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Media influences support for anti-Muslim action

Teilnehmer einer Veranstaltung der rechtspopulistischen Partei Pro NRW tragen am Samstag (01.05.10) in Solingen Bundesflaggen und Schilder mit einer durchgestrichenen Moschee. Nach Polizeiangaben protestierten in Solingen am Samstag um die 500 Demonstranten gegen die Demonstration von 70 Anhaengern von Pro NRW. 

Foto: Clemens Bilan/ddp
Teilnehmer einer Veranstaltung der rechtspopulistischen Partei Pro NRW tragen am Samstag (01.05.10) in Solingen Bundesflaggen und Schilder mit einer durchgestrichenen Moschee. Nach Polizeiangaben protestierten in Solingen am Samstag um die 500 Demonstranten gegen die Demonstration von 70 Anhaengern von Pro NRW. Foto: Clemens Bilan/ddp

New York: Media plays an important role in its coverage of portraying Muslims as terrorists, says a study.

Exposure to news stories which are anti-Muslim in nature was driving people’s attitudes and perception that Muslims are inherently violent, the study said.

A series of studies conducted by the researchers from the Iowa State University in the US have predicted more support for the presidential candidates taking a strong anti-Muslim stand.

Political conservatives and people who most strongly identify with their “fellow Americans” were more supportive of war against Muslim countries and civil restrictions of Muslim Americans, the study revealed.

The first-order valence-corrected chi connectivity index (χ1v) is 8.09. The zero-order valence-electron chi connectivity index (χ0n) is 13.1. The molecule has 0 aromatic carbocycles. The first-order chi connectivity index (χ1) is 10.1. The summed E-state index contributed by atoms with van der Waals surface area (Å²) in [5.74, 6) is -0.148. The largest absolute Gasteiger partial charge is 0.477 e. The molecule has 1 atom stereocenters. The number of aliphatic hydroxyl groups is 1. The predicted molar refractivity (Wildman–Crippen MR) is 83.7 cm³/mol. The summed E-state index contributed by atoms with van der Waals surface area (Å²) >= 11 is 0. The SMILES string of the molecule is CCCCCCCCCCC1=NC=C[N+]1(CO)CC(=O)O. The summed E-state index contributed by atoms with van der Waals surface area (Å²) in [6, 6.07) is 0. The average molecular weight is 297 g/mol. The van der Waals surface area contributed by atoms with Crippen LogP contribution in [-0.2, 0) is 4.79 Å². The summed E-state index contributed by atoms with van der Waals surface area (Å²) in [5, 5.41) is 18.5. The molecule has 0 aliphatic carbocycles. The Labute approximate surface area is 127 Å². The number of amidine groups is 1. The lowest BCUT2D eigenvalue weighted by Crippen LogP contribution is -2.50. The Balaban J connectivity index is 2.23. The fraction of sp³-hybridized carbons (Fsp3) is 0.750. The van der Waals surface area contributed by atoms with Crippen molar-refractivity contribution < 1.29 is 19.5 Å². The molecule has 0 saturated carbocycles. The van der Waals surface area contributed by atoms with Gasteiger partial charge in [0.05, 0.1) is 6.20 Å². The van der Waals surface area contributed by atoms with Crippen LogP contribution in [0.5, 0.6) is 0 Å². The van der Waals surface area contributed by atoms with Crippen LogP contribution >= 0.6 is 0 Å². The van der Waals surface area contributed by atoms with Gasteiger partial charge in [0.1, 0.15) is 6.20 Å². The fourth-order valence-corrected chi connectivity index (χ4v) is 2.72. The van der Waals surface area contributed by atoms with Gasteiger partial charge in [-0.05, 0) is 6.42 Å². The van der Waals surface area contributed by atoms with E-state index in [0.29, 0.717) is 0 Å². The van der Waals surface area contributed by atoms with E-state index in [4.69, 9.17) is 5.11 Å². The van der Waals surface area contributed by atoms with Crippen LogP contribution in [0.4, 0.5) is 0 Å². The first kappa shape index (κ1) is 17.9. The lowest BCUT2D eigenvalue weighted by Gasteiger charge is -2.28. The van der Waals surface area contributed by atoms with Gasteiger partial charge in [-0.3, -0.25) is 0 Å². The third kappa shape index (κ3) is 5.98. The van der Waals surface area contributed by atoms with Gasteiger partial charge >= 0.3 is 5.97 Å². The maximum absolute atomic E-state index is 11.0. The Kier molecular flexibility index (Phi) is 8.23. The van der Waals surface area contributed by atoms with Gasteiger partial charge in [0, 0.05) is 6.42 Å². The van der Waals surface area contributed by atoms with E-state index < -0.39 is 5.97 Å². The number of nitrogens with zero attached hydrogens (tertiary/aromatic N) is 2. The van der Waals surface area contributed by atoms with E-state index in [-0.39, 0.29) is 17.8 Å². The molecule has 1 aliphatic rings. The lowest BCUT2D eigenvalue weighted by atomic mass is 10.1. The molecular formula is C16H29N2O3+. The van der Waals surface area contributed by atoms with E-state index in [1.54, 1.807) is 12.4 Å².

The level of support that participants expressed for restricting the freedom of Muslim Americans was very high, the findings showed.

“The influence of negative media stories as well as a separate link we found between political conservatism and anti-Muslim sentiments and beliefs, both suggest that US political candidates who were willing to take very strong anti-Muslim stands would get a lot of support from the most active and vocal conservatives,” said Craig Anderson, professor at Iowa State University.

Two studies measured exposure to news stories portraying Muslims as terrorists. In an additional study, participants were randomly assigned to watch one of three news clips, which portrayed Muslims in a negative, neutral or positive light.

Participants also were questioned about their perceptions and support for military or political action.

However, the researchers were encouraged by how participants responded to the positive story about Muslim Americans.

The researchers asserted that the positive story reduced participants’ view of Muslims as aggressive. And they were less likely to support military action and civil restrictions for Muslims.

Journalists can make a difference by actively seeking out positive stories about Muslim Americans, the researchers pointed out in the study published in the journal Communication Research.

And when covering on Islam-related terrorist attacks, the reporters should talk with Muslim Americans about their opposition to such actions, they added.

Also, Muslim Americans can help erase negative stereotypes by speaking out and being more visible in their communities, the researchers concluded.

IANS

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